Robot Weekend: Reflections

UPDATE: And let me introduce you to a blog all about medieval robots.

Last weekend, I had my own April madness (in my case, more like April silliness) of flying from Paris to State College, PA, to give a version of my worms paper at the Penn State Institute of the Arts and Humanities “Robot Weekend: Being Human Gizmos.” How could I say no to Michael Bérubé? Could you? (and, incidentally, if you haven’t read his recent MLA column, do so as soon as you can, and PARTICIPATE in the crowd-sourced project on non-tenure-track faculty).

The Institute’s to be praised for putting–as you’d get from its title–the humanities in touch with the arts, something we tend not to do, preferring not to (or not take the trouble to) contaminate our commentary with the messiness of creation. Not our readers, of course! We’re a messy bunch, I hope.

The arts, in this case, were represented by our papers, no doubt, and especially by Anthony Clarvoe‘s new play “Gizmo,” a hilariously rhizomatic take on Čapek’s R.U.R., and by Laurencio Carlos Ruiz‘s puppets (including one of Bob Flanagan!). Penn State treated me right, I met some great people, and I learned about some horrifying things and some less horrifying things.
And, seriously, BABELers: if we’re not reading Susan Squier, we need to get on it, and soon.I’m sharing with you an expanded version of some of my notes. These aren’t comprehensive, not even close, and they don’t presume to represent the papers and presentations I heard. Instead, what you’re getting are my ideas. I’m representing my reactions (like this automaton). If you’re an old hand at robot studies, much of what follows will probably strike you as old hat. If you’re new to it–like I am–then maybe you’ll find something worth playing with.
  • I proposed that we should not look for the real breakthrough with artificial intelligence in machines that think as well or better than we do, nor in machines that love or suffer tragedy like we presume ourselves to do (and here, I direct you to the conclusion of R.U.R.) I don’t think we need to keep swinging between, or trying to undo, the old divisions of thought and feeling (notoriously, the conclusion of Metropolis). Instead, I think the breakthrough will come when we build machines that play, and not in the sense of playing chess or in following any set of rules. I mean play in the sense of taking pleasure in things and each other, and in suspending the rules temporarily in order to bring a new world into being for its own sake. R.U.R.’s brilliant, but imagine if Čapek had ended it not with love and sacrifice, but with the robots jumping rope? Or singing karaoke?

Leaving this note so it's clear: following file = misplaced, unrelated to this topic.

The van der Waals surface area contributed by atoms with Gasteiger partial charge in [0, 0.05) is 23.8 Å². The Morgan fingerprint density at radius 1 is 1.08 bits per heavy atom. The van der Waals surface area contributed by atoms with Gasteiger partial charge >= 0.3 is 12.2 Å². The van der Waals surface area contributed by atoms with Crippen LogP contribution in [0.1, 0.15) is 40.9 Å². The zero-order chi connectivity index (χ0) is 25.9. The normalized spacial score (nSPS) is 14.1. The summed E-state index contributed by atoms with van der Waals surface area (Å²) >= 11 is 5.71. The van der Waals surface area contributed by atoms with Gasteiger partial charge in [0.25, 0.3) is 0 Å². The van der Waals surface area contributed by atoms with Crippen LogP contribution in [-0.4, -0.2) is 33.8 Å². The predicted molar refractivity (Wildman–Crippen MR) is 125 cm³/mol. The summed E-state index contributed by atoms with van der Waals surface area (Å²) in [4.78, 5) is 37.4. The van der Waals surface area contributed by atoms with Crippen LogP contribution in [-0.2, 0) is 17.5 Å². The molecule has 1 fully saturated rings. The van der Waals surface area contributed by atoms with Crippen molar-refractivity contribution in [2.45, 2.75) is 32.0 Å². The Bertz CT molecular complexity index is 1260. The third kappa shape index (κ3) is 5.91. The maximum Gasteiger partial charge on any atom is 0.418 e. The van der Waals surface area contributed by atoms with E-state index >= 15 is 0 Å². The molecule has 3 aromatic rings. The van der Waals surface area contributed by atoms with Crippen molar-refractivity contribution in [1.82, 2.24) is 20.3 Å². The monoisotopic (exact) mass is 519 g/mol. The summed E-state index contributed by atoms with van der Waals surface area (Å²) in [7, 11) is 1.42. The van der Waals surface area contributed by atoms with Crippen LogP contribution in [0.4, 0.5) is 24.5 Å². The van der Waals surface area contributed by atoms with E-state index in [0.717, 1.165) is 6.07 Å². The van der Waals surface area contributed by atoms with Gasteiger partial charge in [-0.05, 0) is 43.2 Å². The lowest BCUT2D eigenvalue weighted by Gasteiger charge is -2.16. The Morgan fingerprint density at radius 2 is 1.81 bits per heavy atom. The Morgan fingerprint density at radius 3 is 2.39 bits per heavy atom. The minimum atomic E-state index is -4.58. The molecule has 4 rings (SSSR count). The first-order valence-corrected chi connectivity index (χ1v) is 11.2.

• All of this, of course, eludes the fundamental question of the distinction between artificial and “natural” or “innate” intelligence.
  • Note that the same problem of distinction applies to autonomy (eg, humans), semi-autonomy (eg, robots), or, well, whatever falls outside or below this threshold, like automata. Derrida’s analyses of sovereignty and of reaction vs. response require more attention to these distinctions. More straightforwardly, studies of the cognition of elite athletes demonstrate that the athletes work best when they work automatically: pitchers who think about their motion, who becomes less ‘robotic,’ lose their effectiveness. Consider, finally, the entry on automata from Diderot’s encyclopedia: “engin qui se meut de lui-même, ou machine qui porte en elle le principe de son mouvement.” [Instrument which moves by itself, or machine which contains within itself the source of its motion]. If we follow deconstruction mechanically, we know what to do with this. On the one hand: the automaton moves itself; on the other, it is the object of an internal intention, so to speak, the object to a subject within itself, a motion-imparting subject that we will never be able to get at.
  • Notably, actors in Gizmo had wanted to know their “motivation.” What’s a motive but that which moves us but which isn’t accounted for in the action itself? A motive’s a kind of extra power. The actors want to know, in other words, what makes them more than robot. Alternately, a “motive” is precisely the search for the mechanism: actors who want to know their motives are robots who want to know what makes them tick. They’re not looking for free action so much as looking for a different way to wind themselves up.
  • We had several papers on robot caregivers for disabled people. I won’t presume to summarize (or mangle) their arguments. Instead, I’ll just (again) offer my ideas, in this case, on the chronological difference of robots. Robots operate at a different speed than (most of) us do. Either they operate far more quickly (in terms of information retrieval and processing) or they operate far more slowly, in the sense that they might long outlast us, or they operate in a kind of stasis or quick temporal looping, in the sense that an action or set of actions will be repeated identically, whether done 10, 100, or 1000 times. See Disney’s Sorcerer’s Apprentice.
  • Proposed: what distinguishes robots from artificial intelligence is that robots are bodied. Counterproposal: HAL or Alpha 60 [in Alphaville] can be hurt, and seem to finally be localizable, and Skynet (in the Terminator films) does its ill through materializations (the terminators, nuclear warheads, etc.). Development: it’s impossible to imagine a disembodied mind: it’s all (necessarily) material, in the sense that everything has a place.